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The Car of His Dreams

Amory Lovins says gas prices won't stick, but even if they do, he's still stuck on his Hypercar.
Fortnightly Magazine - February 15 2001
  • could start within five years. -C.J.L.

Do you contend that parked cars with fuel cells will actually displace central power stations?

There are many other competing ways of providing electrical services. Most of the electricity now sold could be more easily displaced by end-use efficiency. ... I'm speaking to you from a 4,000-square-foot house, for example, whose household functions use five bucks a month worth of electricity. ...

Then there is competition from improved grid efficiency, which buys you a few percent, and from, of course supply-side resources. I think there, we will see—and we're already seeing—a dramatic shift toward distributed resources. ... Plug-in Hypercar vehicles would, of course, be one of the competitors, and I think they would be a pretty effective one because the car is already paid for as a means of mobility, the hydrogen production will already be largely paid for for other purposes like running fuel cells in buildings ... and the infrastructure necessary to connect parked cars to nearby hydrogen sources and to the grid is the only significant marginal investment, and it's pretty small. ... Of course you'll be providing the electricity at the time and place where it's most valuable, so with real-time pricing and locational rents, it should be a very attractive part of the automotive value proposition.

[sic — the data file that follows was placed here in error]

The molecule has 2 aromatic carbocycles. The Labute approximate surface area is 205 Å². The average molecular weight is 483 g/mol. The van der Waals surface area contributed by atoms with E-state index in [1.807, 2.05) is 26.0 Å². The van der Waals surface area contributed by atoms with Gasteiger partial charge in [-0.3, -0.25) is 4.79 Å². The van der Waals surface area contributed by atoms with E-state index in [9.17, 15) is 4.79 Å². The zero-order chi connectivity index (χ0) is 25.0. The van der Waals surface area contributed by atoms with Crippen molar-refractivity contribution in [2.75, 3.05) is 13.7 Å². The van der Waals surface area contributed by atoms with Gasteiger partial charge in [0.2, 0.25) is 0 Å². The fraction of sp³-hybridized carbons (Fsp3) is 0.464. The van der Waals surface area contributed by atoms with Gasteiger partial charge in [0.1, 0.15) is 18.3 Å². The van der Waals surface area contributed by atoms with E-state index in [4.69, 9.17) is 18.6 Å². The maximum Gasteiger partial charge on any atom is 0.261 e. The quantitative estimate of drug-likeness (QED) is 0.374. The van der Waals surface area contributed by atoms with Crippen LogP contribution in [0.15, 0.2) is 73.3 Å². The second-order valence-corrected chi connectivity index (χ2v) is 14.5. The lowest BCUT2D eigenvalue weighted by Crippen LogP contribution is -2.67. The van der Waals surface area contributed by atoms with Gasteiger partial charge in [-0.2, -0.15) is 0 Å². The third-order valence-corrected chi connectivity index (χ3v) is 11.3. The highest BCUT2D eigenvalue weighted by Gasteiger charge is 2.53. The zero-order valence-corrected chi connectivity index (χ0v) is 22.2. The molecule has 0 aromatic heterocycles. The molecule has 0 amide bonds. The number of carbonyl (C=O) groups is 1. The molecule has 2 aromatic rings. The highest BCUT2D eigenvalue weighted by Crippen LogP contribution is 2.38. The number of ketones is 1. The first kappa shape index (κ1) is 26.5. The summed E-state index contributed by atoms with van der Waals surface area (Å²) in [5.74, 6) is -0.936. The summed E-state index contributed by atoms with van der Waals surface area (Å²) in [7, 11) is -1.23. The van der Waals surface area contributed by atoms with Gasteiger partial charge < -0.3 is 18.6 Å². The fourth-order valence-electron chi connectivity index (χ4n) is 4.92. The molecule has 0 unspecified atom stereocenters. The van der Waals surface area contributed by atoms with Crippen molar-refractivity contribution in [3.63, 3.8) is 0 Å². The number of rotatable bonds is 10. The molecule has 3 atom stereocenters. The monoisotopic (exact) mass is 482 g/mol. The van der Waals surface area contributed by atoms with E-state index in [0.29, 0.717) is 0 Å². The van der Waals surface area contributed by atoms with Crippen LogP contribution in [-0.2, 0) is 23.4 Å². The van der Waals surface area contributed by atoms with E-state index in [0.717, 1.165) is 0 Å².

... [A] full Hypercar fleet in, say, the United States would represent about five or 10 times the generating capacity that all power companies now own. So, it doesn't take many people accepting the value proposition of earning back maybe up to a third or a half the cost of owning their car this way to put at least all the central stations out of business, and I think it would give the other distributed resources a run for their money.

Once we manufacture hydrogen right at the gas wellhead, as you suggest, would converting natural gas pipelines for hydrogen transport leave downstream gas users out in the cold?

I think some of the gas pipelines would continue to carry natural gas, but others would gradually shift over to hydrogen. Basically, the newest gas pipelines often have metallurgy and seals that are suitable for carrying hydrogen. The old ones, typically at an intra-city and distribution level, often do too, because many of them are used to carry town gas, which has a high hydrogen content. The bulk of the [middle-aged] trunk pipelines would require conversion which can apparently be done at reasonable cost ... and of course the compressors would have to be changed. ...

Could power producers convert their natural gas turbines to run off hydrogen?

Yes, in fact, there is a lot of aerospace work on hydrogen turbines, and Boeing among others has done a lot of work on a liquid hydrogen fuel aircraft concept, which could be quite advantageous because although the liquid hydrogen is moderately bulky, it's much lighter per unit of energy than aviation kerosene because you're not carrying the carbon. ... So you could use hydrogen in everything from domestic cooking—which they did in the days of town gas,